"To preserve the reputation of the Fraternity unsullied must be your constant care."


Tuesday, June 23, 2009

Hammond, Indiana Temple Demolished

The Hammond, Indiana Masonic Temple is being demolished today, to make way for a new city charter school. Once home to blue lodges, the York Rite and the Shrine, the temple was abandoned in the 1990s.

From the Northwest Indiana Times today:

The iconic 65,000-square-foot Gothic building that was once the hub of social activity for many Hammond residents met the claw of an excavator, driven by Mayor Thomas McDermott, Jr., clearing the way for the new Hammond Urban Academy.

McDermott said that while the red brick and limestone facade looks well preserved, it masks an interior that is beyond repair.

Tony Rodriguez, head Mason at the Garfield Lodge, said by the time they left the building in 1999, there already was significant water damage, and the ceiling was beginning to collapse in certain areas.

"It's a beautiful building," he said. "The massive cost of maintaining the building became overwhelming."

Garfield Lodge member Mark Schaade said the building was known for its massive auditorium and expansive ballroom, home to some of the city's biggest soirees.

From the Northwest Indiana Times over a year ago:

The mammoth cornerstone to the ornately elegant three-story red brick building on Muenich Court was laid May 1, 1907, to great fanfare. Speaker for the day was none other than Charles Fairbanks, vice president under U.S. President Theodore Roosevelt.

In 1921, the Masonic Building Association enhanced the building to the tune of $440,000. By the 1970s, its replacement cost was estimated at $4.8 million. Today, it is estimated its restoration could top $20 million.

Patrick Swibes, chairman of the Hammond Historic Preservation Commission, said the building was once a candidate for preservation.

"The building has been terribly compromised over the last 12 to 15 years," Swibes said. "Once the roof goes, it lets water into the building, which disintegrates a building pretty quickly."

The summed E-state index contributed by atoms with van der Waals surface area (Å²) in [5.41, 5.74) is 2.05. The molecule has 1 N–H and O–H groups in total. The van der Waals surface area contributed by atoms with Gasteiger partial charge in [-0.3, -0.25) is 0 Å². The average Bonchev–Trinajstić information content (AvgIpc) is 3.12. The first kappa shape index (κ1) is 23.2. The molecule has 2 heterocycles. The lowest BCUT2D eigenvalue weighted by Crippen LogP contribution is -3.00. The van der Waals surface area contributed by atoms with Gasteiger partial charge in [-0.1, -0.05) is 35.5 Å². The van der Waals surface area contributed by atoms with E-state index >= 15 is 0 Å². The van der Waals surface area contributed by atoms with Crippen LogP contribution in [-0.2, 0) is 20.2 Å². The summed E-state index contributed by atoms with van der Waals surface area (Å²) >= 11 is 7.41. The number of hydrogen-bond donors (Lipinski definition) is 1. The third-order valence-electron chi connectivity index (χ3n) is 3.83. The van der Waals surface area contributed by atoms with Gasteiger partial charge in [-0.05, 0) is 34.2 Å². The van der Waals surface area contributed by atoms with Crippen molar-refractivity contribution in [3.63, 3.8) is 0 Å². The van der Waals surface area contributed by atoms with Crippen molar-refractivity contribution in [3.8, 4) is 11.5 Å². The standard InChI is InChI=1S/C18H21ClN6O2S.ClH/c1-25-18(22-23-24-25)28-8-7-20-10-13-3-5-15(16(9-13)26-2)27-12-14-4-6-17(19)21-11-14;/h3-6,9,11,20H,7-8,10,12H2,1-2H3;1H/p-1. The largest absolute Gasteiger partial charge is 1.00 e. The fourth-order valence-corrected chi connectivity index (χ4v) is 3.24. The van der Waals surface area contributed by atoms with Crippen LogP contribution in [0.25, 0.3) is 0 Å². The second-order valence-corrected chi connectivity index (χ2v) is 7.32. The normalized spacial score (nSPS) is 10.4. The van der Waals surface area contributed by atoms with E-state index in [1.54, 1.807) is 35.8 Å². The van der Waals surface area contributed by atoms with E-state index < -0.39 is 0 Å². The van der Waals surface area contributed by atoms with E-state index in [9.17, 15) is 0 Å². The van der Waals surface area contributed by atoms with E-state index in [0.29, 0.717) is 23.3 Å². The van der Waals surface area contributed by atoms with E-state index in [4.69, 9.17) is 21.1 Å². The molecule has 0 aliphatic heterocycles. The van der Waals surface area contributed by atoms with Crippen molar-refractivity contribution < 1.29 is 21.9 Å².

Swibes said most of the damage is to the theater. The stage in the building's enormous auditorium once showcased Shrine circuses, basketball games, theater plays, miniature golf and concerts.

One of Hammond's most ornate buildings, it is heavily customized with terra-cotta designs. The Muenich Court entryway contains leaded glass windows, glazed multicolored Egyptian heads and arched, hooded door surrounds.

Sadly, a look at the Masonic list in Indiana reveals surrounding that there are lodges in nearby Griffith, East Chicago, Gary, Highland and Schererville, but there are no Masonic lodges left in Hammond.

For one photographer's album of the Temple's last days standing, see here.



This from Wednesday's Gary Post-Tribune:

The huge Freemason emblem on the southeast corner and the Shriners emblem on the southwest corner will be preserved, as will slabs of Indiana limestone shaped into arched doorways and windows and caps on two towers on the south facade and other spots on the building, said Joel Carney, project engineer with Amereco Engineering.


  1. Sadly, not only our physical temples are crumbling, but in some cases our spiritual ones as well.

    One of our District Deputies commented to me recently that everyone seems to be waiting for some unknown "white knight" to ride in an save the craft. The "white knight" you are waiting for is staring back at you in the mirror every morning.

    Rededicate yourself to living everyday the principles of Masonry. Each of one of us is the change we seek for our craft. If you first learn to lead yourself, then you can lead others. You then start to become the "white knight" you are looking for.

    By saving our crumbling spiritual temples we will then save our physical ones as well.

    Mike Clevenger, PM
    New England Lodge #4 F&AM
    Worthington, Ohio

  2. It is so sad to see yet another of the great Masonic Temples being torn down. Our forefathers spent so much of their time and money to leave these great temples to us and we just walk away from them. I have spent 32 years working to save a large temple and can not understand someone just walking way. Sad indeed.
    Russ Spice
    Detroit Michigan

  3. My grandfather was past master there, and even lived on premises. The fun we had as children roaming through the halls , looking at the beautiful decorations! Although, I was deathly afraid of the kernance( furnace) in the basement. Some of the most beautiful furniture I had ever seen filled these rooms, my cousin actually restored a table from the building. We had family dinners there. So many memories.

  4. I grew up in this building in the late sixties early seventies, my grandparents basically watched me while my mom worked. My grandparents lived on premises for many years.My grandpa was O.R.A.K and my grandma was Eastern star, both were president or whatever they call them,master or matron? I have such memories of running through the halls and looking at all the beautiful furniture and all the furnishings and the woodwork, and all the marble and the stained glass. It reminded me of a castle. It was so sad to come back from Florida and see it being demolished. And now as I sit here across the street from Hammond high School I see another part of History being demolished.


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